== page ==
CLASSICAL AND COMTEMPORARY DANCE HAS MANY FACES
IMPRESSIONS OF DANCE DEVELOPMENTS IN EUROPE
by BENJAMIN FELIKSDAL
The Dutch Connection
Sonia Gaskell had come from Russia to Holland and gave classes in the Russian-French style. This was being taught, particularly in Paris, by dancers who had been ballerinas under the tsars. But fled of the Russian revolution to French (such as Lubov Egorova, Sonia Gaskell’s most important teacher). Gaskell devoted herself entirely to realizing her dream: The building of a ballet tradition founded on historical and contemporary milestones in the international ballet and contemporary world repertoire This vision was a remarkable one! The National Ballet had been set up in 1961; this was a merger of all other companies, with Sonia Gaskell and Marscha ter Weeme as co-directors. But shortly afterwards Marscha ter Weeme gave up her position, she had conflicting ideas about artistic points of interest with her counterpart Sonia Gaskell. Soon afterwards Sonia Gaskell started to guide the new company by herself. Apart from the classical repertoire and the ‘modern classics’ (where Balanchine occupied a special position), it was the work of van Dantzig which moulded the shape of the National Ballet. The mainspring of his expressionist style of choreography based on Graham was an urge to explore the psychological domain in a manner which led away from the well-trodden paths. In 1968 Van Dantzig and Robert Keasen both choreographers succeeded Sonia Gaskell as co-artistic directors. Unfortunately Keasen decided in 1970 to step down of his position as co-director. He was offered an position as Television choreographer for Show-Productions. The Dutch National ballet in Holland became the fore runner in Europe and abroad to show audiences all over the world that a classical based company could dance the modern & contemporary choreographies of their time. The Netherlands Dance Theater formed the counterpart to this, becoming an exponent of the cultural innovations in the Netherlands in the second half of the 1960’s. We speak here about 1961-1970.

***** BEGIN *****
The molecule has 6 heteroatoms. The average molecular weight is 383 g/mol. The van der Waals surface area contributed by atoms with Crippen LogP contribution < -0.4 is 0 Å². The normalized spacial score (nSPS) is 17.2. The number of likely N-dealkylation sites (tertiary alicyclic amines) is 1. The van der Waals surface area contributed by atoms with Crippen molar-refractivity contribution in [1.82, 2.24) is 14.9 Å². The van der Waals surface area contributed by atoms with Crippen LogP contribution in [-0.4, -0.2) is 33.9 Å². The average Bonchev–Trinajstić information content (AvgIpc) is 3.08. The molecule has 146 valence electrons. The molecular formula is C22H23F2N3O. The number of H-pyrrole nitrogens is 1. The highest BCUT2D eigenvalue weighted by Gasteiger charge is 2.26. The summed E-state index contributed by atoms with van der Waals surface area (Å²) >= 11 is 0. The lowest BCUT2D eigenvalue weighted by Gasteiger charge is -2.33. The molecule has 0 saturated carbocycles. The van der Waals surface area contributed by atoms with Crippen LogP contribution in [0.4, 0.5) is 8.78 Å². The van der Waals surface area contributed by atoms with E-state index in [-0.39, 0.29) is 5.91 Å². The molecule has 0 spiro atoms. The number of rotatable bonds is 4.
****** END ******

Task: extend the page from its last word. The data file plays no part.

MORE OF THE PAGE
Gaskell invited prominent choreographers and teachers to the company including; Harold Lander, David Lichine, Leonid Massine, George Skibine, Serge Lifar, Igor Belski, famous teachers from Moscow and Leningrad, Abderakhman Kumusnikov, Nathalia Orlovskaya Moscow, Pearl Lang from the “Martha Graham Company” they gave training in classical and modern techniques, John Taras an American ballet master from the New York City ballet, who laid the foundation for the Balanchine repertoire. Sonia Gaskell was not concerned with tradition alone: new developments were also exceptionally of importance. Besides Balanchine’s “pure” dance form, this was one of the new developments of the fifties & sixties. Few people are aware that one of the very first forms of post-modern dance was staged and choreographed by Paul Taylor for the Netherlands ballet and commissioned by Gaskell in 1959. Taylor, at the time an unknown American choreographer in Europe became world famous. Martha Graham and her first soloist Pearl Lang and her company made their first performance in the Netherlands in 1955, exploded like bombshell on the Dutch dance world. Inspired by Martha graham’s psycho dramatic dance pieces, many of too days contemporary choreographers uses movement elements and forms integrated and fusioned in too days choreographies. The Dutch National Ballet of Holland gradually acquired international recognition and played a prominent role in bringing about synthesis of both classical ballet and the Graham & Lémôn techniques. Therefore the Dutch company became an example in the sixties through the eighties for many more companies in Europe, America and elsewhere.
The dance vocabulary, “compelling and fluent” a synthesis of classical ballet and Graham & Lémon techniques were used by pioneers experimenting in this field in the fifties through the seventies were Glen Tetley and other choreographers influenced by Martha Graham, Doris Humphrey, José Lemôn and the unknown Lester Horton with their polished body techniques. A practical way for the professional dancer to experience different contemporary styles of training and choreographies is to become a member of a company who is able to dance the diverse styles of dancing. In 1986 we saw in Vienna companies represented a wide spectrum of styles ,all the way from traditional classical ballet to the most developments in contemporary dance in the U S A and in Europe. The German connection with Pina Bausch and the companies from Susanne Linke and Reinhild Hoffman. The National Opera of Vienna, provided a direct link with the central European tradition of modern dance and dance theater. Traditional classical ballet was given by the Bolshoi from Moscow. Modern-classical ballet by Béjart’s Ballet of the 20th Century. The Paul Taylor Dance Company of New York may be seen as a communicating link with the contemporary scene. As I mentioned before, since the fifties Taylor has variously borrowed from the modern and classical tradition. In 1990 contemporary French choreographers where also given a chance to present their works, together with the American avant- garde Bill.T.Jones and Arnie Zane.